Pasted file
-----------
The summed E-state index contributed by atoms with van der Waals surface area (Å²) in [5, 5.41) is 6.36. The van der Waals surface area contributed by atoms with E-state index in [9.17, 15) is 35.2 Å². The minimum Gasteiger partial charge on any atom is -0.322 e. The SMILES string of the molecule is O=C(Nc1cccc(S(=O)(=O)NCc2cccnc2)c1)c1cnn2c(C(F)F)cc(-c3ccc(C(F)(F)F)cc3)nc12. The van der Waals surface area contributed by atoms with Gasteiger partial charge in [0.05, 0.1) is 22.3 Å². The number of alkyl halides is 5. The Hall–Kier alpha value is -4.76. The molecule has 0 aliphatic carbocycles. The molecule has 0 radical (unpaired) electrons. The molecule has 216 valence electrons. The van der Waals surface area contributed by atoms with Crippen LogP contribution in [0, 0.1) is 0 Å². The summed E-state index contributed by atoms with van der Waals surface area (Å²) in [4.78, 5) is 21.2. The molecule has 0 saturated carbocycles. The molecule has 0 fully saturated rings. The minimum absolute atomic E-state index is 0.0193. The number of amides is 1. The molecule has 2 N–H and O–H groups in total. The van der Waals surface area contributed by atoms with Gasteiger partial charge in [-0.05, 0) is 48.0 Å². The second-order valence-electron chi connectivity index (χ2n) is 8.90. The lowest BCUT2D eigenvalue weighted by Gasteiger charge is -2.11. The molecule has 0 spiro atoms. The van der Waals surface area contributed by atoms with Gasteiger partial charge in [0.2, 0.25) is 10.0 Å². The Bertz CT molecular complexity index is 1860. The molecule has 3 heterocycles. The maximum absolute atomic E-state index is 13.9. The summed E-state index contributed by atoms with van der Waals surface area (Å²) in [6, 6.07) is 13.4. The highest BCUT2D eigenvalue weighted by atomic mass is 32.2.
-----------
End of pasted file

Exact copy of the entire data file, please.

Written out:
The summed E-state index contributed by atoms with van der Waals surface area (Å²) in [5, 5.41) is 6.36. The van der Waals surface area contributed by atoms with E-state index in [9.17, 15) is 35.2 Å². The minimum Gasteiger partial charge on any atom is -0.322 e. The SMILES string of the molecule is O=C(Nc1cccc(S(=O)(=O)NCc2cccnc2)c1)c1cnn2c(C(F)F)cc(-c3ccc(C(F)(F)F)cc3)nc12. The van der Waals surface area contributed by atoms with Gasteiger partial charge in [0.05, 0.1) is 22.3 Å². The number of alkyl halides is 5. The Hall–Kier alpha value is -4.76. The molecule has 0 aliphatic carbocycles. The molecule has 0 radical (unpaired) electrons. The molecule has 216 valence electrons. The van der Waals surface area contributed by atoms with Crippen LogP contribution in [0, 0.1) is 0 Å². The summed E-state index contributed by atoms with van der Waals surface area (Å²) in [4.78, 5) is 21.2. The molecule has 0 saturated carbocycles. The molecule has 0 fully saturated rings. The minimum absolute atomic E-state index is 0.0193. The number of amides is 1. The molecule has 2 N–H and O–H groups in total. The van der Waals surface area contributed by atoms with Gasteiger partial charge in [-0.05, 0) is 48.0 Å². The second-order valence-electron chi connectivity index (χ2n) is 8.90. The lowest BCUT2D eigenvalue weighted by Gasteiger charge is -2.11. The molecule has 0 spiro atoms. The van der Waals surface area contributed by atoms with Gasteiger partial charge in [0.2, 0.25) is 10.0 Å². The Bertz CT molecular complexity index is 1860. The molecule has 3 heterocycles. The maximum absolute atomic E-state index is 13.9. The summed E-state index contributed by atoms with van der Waals surface area (Å²) in [6, 6.07) is 13.4. The highest BCUT2D eigenvalue weighted by atomic mass is 32.2.